As a clear indication of guilty conscience, the Wikileaks Podesta file further documents that Podesta made a serious effort to keep the transaction from coming to light as evidenced by his decision to transfer 75,000 common shares of Joule Unlimited to Leonidio LLC, another shady shell corporation – this one listed in Salt Lake City at the home apartment of the gentlemen who registered the company.

A parallel post covering the same material posted by Corsi does have links to the emails that support the disposition of the 75,000 shares and other claims made in it. But that one was updated about six hours after it was first posted, and the first Internet Archive capture postdates that update.

Investigators seem to have found some significance, too, in the Metcombank reference that Corsi got and had to translate from Russian, a significance I don’t understand. But Stone dropped part of that attack when he revived the Vekselberg attack to use against Cohen in 2018.

Remember: Investigators would have had the forensics for the documents Corsi and Stone were sending back and forth by email, and probably would have communications about all this between August 14 and August 31, when (according to Corsi), Stone asked him to write a cover story. They would know if the story Stone posted under his own name was drafted before the public release of the emails it relied on.

But even on its face, Corsi’s comments suggest that these documents were a series started by October 6, of which some parts “were remaining” on the morning of October 12, one day after the email it relied on got released. Remember, too, that Corsi claims Stone told him to delete his email (which he did) on October 11, which would hide any knowledge of that WikiLeaks file before it came out.

Paul Manafort and Rick Gates both testified that Roger Stone had a plan, hatched before Paul Manafort resigned on August 19, to save his job by claiming that Podesta was just as bad as Manafort. Manafort even described the specific nature of the Russian-based attack on Podesta they had planned (though Bill Barr’s DOJ redacted it to protect Podesta’s privacy!).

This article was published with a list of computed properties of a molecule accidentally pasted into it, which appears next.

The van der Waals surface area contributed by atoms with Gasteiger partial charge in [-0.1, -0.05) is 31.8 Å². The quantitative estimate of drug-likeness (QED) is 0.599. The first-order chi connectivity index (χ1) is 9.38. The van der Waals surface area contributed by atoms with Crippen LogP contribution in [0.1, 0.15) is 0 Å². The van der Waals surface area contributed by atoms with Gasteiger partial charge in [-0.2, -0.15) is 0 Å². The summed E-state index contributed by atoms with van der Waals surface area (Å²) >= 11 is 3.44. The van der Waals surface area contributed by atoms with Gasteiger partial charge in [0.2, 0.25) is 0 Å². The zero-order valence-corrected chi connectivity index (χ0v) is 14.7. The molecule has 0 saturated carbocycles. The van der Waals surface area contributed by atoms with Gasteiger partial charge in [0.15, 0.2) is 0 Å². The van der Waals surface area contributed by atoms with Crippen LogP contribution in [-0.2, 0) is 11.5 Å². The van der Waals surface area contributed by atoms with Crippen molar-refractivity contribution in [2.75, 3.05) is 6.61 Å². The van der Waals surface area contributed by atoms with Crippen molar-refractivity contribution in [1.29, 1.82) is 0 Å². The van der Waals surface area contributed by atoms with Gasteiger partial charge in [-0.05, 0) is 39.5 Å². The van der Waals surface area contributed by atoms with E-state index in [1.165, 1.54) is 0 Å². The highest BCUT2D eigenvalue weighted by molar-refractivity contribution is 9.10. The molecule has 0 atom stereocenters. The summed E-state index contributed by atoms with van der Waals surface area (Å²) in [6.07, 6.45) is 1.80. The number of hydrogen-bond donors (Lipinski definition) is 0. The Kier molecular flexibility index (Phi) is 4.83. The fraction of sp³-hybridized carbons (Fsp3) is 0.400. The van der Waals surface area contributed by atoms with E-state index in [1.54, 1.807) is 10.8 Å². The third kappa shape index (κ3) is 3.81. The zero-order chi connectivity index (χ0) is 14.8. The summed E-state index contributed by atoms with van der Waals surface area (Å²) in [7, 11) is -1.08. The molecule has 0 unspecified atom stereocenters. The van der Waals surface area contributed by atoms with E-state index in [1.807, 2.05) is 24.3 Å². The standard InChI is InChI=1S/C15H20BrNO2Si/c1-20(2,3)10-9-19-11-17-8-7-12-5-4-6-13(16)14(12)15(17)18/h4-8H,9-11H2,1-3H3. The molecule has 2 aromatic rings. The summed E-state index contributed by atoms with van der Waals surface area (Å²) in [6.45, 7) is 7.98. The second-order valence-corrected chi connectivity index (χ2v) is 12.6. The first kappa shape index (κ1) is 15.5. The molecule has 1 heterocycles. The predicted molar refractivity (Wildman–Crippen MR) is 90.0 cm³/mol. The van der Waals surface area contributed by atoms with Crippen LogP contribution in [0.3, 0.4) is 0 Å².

And then, when Roger Stone asked Corsi for “links” as well as “pieces” on October 12, Corsi sent him a document that, by reference, had already been written, one that didn’t have links but that integrated information that wasn’t public until October 11.

That doesn’t prove that Stone and Corsi had those files in mid-August. But it does explain why Stone might have wanted a cover story denying they did after he boasted that it would soon be Podesta’s time in the barrel on August 21.

The movie Rashomon demonstrated that any given narrative tells just one version of events, but that by listening to all available narratives, you might identify gaps and biases that get you closer to the truth.

I’m hoping that principle works even for squalid stories like the investigation into Roger Stone’s cheating in the 2016 election. This series will examine the differences between four stories about Roger Stone’s actions in 2016:

As I noted in the introductory post (which lays out how I generally understand the story each tells), each story has real gaps in one or more of these areas:

My hope is that by identifying these gaps and unpacking what they might say about the choices made in crafting each of these stories, we can get a better understanding of what actually happened — both in 2016 and in the investigations. The gaps will serve as a framework for this series.

Roger Stone’s Remarkable Interest in Donald Trump’s Foreign Policy

On April 22, 2016, Maggie Haberman broke the news that Donald Trump would give a foreign policy speech. As she reported, the speech was scheduled to be held at the National Press Club and would be hosted by the Center for National Interest, a group that once had ties to the Richard Nixon Library.

Donald J. Trump will deliver his first foreign policy address at the National Press Club in Washington next week, his campaign said, at an event hosted by an organization founded by President Richard M. Nixon.

The speech, planned for lunchtime on Wednesday, will be Mr. Trump’s first major policy address since a national security speech last fall.

The speech will be hosted by the Center for the National Interest, formerly known as the Nixon Center, and the magazine it publishes, The National Interest, according to a news release provided by the Trump campaign.

The group, which left the Richard Nixon Presidential Library and Museum in 2011 to become a nonprofit, says on its website that it was founded by the former president to be a voice to promote “strategic realism in U.S. foreign policy.” Its associates include Henry A. Kissinger, the secretary of state under Nixon, as well as Senator Jeff Sessions, Republican of Alabama and a senior adviser to Mr. Trump. Roger Stone, a sometime adviser of Mr. Trump, is a former Nixon aide.

That night, according to texts released during his trial, Roger Stone wrote Rick Gates, furious that he had not been consulted about the details of the speech first — though Gates explained that he leaked it to Haberman so Stone would find out. “I cannot learn about a foreign policy speech from the media,” Trump’s rat-fucker said. “This is personally embarrassing. I’m out,” said the advisor who had supposedly quit the campaign almost a year earlier.